13 July 2021TrademarksAlex Baldwin

Boohoo fails to strike out ‘Boo London’ mark

Boohoo has failed to convince the UK Intellectual Property Office (IPO) that a designer’s ‘Boo London’ trademark application could be confused with Boohoo’s branding.

The UK-based online fashion retailer opposed the ‘Boo London’ application, claiming that the average consumer could associate the application with the established Boohoo brand as they both related to ‘fabrics’ under class 24 of the Trademarks Act.

As evidence, Boohoo submitted its standard typeface Boohoo trademark first registered in 2019. The contested mark consists of text and figurative components coloured gold, with an ornate stylised ‘B’ and the words ‘Boo London’ in upper case,

The applicant, Cindy-Lee Village, claimed that the only similarity between the marks is ‘Boo’ and all other elements were visually different.

She also argued that her mark was targeting an entirely separate demographic, with Boo London being a high-end fashion brand aimed at older, high net worth individuals whereas Boohoo targetted 16-25-year-olds.

The IPO ruled that this distinction did not apply, with tribunal hearing officer Emily Venables saying: “To my mind, it is self-evident that the applicant’s ‘silk fabrics’ fall within the scope of the opponent’s fabrics.”

Brand similarities

In comparing the two marks, Venables sided with Village, claiming that visually, the similarity between the two marks rested in the letters ‘Boo’, adding: “The fact that none of the remaining elements of each mark are present in the other creates multiple visual differences.”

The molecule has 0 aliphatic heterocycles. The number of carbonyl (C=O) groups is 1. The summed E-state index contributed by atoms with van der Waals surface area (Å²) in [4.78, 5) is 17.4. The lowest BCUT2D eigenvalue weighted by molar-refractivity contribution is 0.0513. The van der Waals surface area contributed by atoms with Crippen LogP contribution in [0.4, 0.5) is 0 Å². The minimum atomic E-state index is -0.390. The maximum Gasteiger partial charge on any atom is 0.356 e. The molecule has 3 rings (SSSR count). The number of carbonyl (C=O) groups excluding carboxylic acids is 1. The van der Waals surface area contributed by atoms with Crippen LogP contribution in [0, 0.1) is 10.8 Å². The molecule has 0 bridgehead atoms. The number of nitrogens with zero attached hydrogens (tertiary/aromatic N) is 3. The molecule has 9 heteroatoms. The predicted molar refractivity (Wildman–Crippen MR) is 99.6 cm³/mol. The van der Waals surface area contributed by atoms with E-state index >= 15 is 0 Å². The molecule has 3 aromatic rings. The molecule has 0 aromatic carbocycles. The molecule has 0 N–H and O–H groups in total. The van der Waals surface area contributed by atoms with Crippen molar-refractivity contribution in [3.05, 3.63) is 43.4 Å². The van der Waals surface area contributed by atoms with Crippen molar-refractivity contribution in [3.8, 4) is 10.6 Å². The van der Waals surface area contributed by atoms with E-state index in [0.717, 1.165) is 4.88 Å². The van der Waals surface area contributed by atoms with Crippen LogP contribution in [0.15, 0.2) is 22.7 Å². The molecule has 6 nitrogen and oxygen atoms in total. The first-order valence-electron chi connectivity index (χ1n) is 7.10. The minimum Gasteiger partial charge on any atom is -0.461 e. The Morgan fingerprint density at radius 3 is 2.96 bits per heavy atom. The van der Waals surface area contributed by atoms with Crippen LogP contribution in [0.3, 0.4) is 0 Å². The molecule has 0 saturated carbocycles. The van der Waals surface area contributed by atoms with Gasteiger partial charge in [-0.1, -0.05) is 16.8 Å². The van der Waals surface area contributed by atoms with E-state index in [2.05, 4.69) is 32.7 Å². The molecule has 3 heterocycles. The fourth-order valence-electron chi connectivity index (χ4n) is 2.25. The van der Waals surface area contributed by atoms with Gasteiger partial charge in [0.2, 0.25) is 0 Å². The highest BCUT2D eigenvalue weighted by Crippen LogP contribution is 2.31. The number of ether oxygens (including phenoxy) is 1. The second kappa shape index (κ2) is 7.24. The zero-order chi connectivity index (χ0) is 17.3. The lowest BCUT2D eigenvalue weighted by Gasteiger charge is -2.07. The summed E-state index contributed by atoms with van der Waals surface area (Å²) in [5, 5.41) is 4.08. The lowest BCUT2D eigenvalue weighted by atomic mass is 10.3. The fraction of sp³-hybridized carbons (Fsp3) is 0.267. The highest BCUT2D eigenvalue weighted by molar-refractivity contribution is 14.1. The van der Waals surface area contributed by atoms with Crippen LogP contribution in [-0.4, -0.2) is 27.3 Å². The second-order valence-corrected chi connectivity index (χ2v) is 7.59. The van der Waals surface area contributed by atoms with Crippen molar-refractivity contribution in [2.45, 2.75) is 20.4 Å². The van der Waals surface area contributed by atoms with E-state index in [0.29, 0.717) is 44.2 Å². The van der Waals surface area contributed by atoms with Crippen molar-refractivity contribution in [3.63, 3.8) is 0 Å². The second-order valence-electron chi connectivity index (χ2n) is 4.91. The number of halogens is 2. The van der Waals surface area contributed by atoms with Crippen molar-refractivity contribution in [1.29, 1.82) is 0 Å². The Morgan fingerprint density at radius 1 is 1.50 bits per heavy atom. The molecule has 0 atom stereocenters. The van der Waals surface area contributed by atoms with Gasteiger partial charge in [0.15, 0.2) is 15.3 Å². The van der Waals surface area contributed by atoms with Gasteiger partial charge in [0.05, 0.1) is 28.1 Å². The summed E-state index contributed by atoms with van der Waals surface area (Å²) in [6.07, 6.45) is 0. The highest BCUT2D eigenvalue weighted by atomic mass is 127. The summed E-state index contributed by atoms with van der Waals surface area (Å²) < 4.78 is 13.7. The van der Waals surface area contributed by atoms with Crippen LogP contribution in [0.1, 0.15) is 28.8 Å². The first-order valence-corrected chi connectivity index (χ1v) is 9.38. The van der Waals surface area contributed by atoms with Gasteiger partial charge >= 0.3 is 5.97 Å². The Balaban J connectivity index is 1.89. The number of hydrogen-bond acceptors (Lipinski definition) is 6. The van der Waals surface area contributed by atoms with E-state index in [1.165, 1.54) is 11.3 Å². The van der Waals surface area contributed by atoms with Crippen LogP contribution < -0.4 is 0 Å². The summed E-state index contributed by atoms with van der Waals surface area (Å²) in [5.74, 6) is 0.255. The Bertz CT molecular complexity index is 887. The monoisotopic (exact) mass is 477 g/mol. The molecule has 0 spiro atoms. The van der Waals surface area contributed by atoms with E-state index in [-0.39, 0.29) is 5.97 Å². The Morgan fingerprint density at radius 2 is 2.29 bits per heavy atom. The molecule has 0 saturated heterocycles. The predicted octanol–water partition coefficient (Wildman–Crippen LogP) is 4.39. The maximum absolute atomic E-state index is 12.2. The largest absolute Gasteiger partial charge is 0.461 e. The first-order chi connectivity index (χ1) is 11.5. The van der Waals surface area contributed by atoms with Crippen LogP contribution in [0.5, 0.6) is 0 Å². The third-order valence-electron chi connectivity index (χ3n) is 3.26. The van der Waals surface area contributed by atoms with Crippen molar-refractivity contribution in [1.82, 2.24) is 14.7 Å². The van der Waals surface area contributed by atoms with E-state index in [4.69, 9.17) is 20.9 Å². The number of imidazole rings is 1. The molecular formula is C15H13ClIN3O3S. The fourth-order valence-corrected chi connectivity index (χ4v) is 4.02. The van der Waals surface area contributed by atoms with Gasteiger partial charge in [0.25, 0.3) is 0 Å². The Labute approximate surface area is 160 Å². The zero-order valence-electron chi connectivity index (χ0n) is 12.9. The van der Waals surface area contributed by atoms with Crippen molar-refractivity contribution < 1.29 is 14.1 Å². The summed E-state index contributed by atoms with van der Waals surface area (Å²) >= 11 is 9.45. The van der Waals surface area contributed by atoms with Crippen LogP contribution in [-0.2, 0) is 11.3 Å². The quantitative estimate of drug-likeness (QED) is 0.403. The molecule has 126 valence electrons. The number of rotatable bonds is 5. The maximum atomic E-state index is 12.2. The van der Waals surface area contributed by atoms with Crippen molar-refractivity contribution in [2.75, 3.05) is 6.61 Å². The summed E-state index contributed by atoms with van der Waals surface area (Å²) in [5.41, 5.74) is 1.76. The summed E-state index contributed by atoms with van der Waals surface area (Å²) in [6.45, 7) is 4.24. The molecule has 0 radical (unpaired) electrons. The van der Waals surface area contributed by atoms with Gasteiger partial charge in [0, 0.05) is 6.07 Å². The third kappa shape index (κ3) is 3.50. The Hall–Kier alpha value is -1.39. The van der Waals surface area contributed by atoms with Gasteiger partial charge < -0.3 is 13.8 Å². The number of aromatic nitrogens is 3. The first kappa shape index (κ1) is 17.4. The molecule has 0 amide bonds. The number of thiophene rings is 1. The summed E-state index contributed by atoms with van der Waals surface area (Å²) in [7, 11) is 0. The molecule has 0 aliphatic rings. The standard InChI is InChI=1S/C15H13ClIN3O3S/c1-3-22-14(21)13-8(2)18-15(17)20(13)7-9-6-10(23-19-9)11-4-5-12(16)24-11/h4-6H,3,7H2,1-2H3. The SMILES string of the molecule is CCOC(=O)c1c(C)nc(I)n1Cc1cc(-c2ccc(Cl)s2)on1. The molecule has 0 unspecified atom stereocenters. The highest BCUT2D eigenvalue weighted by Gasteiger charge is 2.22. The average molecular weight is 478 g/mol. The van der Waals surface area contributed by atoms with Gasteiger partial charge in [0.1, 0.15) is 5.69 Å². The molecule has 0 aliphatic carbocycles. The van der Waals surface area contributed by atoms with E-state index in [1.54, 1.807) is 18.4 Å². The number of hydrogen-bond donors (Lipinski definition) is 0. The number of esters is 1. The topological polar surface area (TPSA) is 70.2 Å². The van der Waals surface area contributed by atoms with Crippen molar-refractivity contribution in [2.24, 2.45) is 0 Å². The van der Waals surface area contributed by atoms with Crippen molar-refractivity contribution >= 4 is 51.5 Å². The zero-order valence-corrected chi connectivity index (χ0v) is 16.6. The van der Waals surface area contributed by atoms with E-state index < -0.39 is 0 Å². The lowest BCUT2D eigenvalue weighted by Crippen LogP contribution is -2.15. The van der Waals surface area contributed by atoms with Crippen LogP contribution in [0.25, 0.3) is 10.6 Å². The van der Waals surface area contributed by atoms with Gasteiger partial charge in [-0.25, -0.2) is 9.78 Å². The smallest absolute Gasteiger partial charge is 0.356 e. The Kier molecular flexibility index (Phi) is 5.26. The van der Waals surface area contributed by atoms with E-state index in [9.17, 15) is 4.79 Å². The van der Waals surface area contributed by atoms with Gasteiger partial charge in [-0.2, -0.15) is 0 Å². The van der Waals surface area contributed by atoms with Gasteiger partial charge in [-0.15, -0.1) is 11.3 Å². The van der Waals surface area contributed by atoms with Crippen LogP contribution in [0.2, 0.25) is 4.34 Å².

Overall, the office found a medium degree of similarity in aural comparisons and found no degree of similarity on a conceptual level between the two marks.

Despite the similarities, the office ruled that the average consumer will notice the letters ‘hoo’ in Boohoo’s mark, which clearly distinguishes the two marks as unrelated.

Venables ruled that Boohoo’s opposition failed, saying that the ‘Boo London’ application could proceed to registration.

Case background

Village first filed an application for Boo London in January 2020 for class 24 for silk fabrics.

Following its publication, the mark was opposed by Boohoo on 24 April 2020, which filed an opposition under sections 5(2)(b), 5(3) and 5(4)(a), but failed to file evidence supporting its opposition for the latter two sections, leading the IPO to strike them out.

Under 5(2)(b), Boohoo relied on its ‘Boohoo’ trademark in class 24, first registered in May 2019, which it claimed was earlier and identical to Village’s mark which would cause confusion.

Village denied that her mark would cause confusion, leading to a hearing in May 2021, in which only Boohoo and its representative Andrew Marsden, managing associate at Wilson Gunn attended.

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